LOS ANGELES Dec 12 Chevron Corp raised
the cost of its giant Gorgon liquefied natural gas (LNG) project
in Australia by $2 billion on Wednesday, the second increase in
just over a year to take the total cost to $54 billion.
The cost increase at Gorgon was part of a jump in Chevron's
overall investment spending to $42 billion this year, far more
than the $36.7 billion the company originally budgeted. Larger
rival Exxon Mobil Corp's 2013 budget was $38 billion.
Gorgon is among around $190 billion worth of LNG projects
under way in Australia which have suffered cost blowouts from
mounting costs due to labour shortages and foreign exchange
"Gorgon project economics are attractive," Chevron Vice
Chairman George Kirkland said in a statement, adding that the
project is 75 percent complete and will start-up in mid-2015.
"We also anticipate 2014 will represent the peak year for
spending on our Australian LNG projects as we move them closer
to first production," Kirkland said.
Chevron, the second largest U.S. oil company, added $15
billion to the Gorgon budget late last year.
Chevron owns 47 percent of Gorgon, while Exxon and Royal
Dutch Shell Plc each hold 25 percent stakes and the
rest is shared by Japanese LNG buyers.
Investors are putting increased pressure on the world's
biggest oil companies to rein in spending and return more money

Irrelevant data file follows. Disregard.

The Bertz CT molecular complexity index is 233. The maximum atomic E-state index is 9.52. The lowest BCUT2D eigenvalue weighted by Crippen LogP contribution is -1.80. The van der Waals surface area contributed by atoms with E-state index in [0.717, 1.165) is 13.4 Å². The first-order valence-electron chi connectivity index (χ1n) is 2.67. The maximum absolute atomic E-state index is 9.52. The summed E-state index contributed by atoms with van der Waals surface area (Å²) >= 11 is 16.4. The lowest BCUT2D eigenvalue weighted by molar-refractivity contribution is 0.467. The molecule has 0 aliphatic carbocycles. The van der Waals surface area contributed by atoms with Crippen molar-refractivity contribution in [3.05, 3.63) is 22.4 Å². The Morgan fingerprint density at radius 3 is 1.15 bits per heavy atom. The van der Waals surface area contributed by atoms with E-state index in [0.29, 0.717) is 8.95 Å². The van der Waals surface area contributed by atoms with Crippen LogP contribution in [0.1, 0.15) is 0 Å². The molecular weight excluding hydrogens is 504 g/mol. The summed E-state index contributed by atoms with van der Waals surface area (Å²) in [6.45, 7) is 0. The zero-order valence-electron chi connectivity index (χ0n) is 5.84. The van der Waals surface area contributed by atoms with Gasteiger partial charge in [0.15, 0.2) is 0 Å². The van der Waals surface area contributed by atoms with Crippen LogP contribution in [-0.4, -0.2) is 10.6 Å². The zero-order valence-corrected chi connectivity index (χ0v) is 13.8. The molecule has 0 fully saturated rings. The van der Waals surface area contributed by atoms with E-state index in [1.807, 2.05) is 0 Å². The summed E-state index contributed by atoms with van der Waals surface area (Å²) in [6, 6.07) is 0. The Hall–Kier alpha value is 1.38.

to shareholders - a trend Shell recently warned against because
it may create oil shortages in the future.
Chevron's overall LNG production, including that from
another Australian plant being built called Wheatstone and a
newly opened development in Angola, is expected to double to the
oil-equivalent of 460,000 barrels per day (boepd) in 2017.
That is a major part of the production Chevron plans to add
as it pursues its 2017 production target of 3.3 million boepd,
up from about 2.6 million currently.
In a statement, Chief Executive John Watson said 2013 would
be "a relative peak year for investments."
The company also plans to spend $39.8 billion on projects
and exploration in 2014, as it finishes work on huge
developments in Australia as well as the Gulf of Mexico.
Chevron has three projects in the works in the Gulf of
Mexico: Jack/St Malo, Big Foot and Tubular Bells. The Jack/St.
Malo project is scheduled to start next year, while the Big Foot
project is forecast to start in the second quarter of 2015,
The San Ramon, California-based company also included in its
list of major projects the expansion of the Caspian Pipeline in
Kazakhstan and Russia and development of the Usan and Agbami
deepwater fields in Nigeria, among others.
As for the "downstream" budget for refining and chemicals,
Chevron set that at $3.1 billion, compared with a budget of $2.7
billion this year.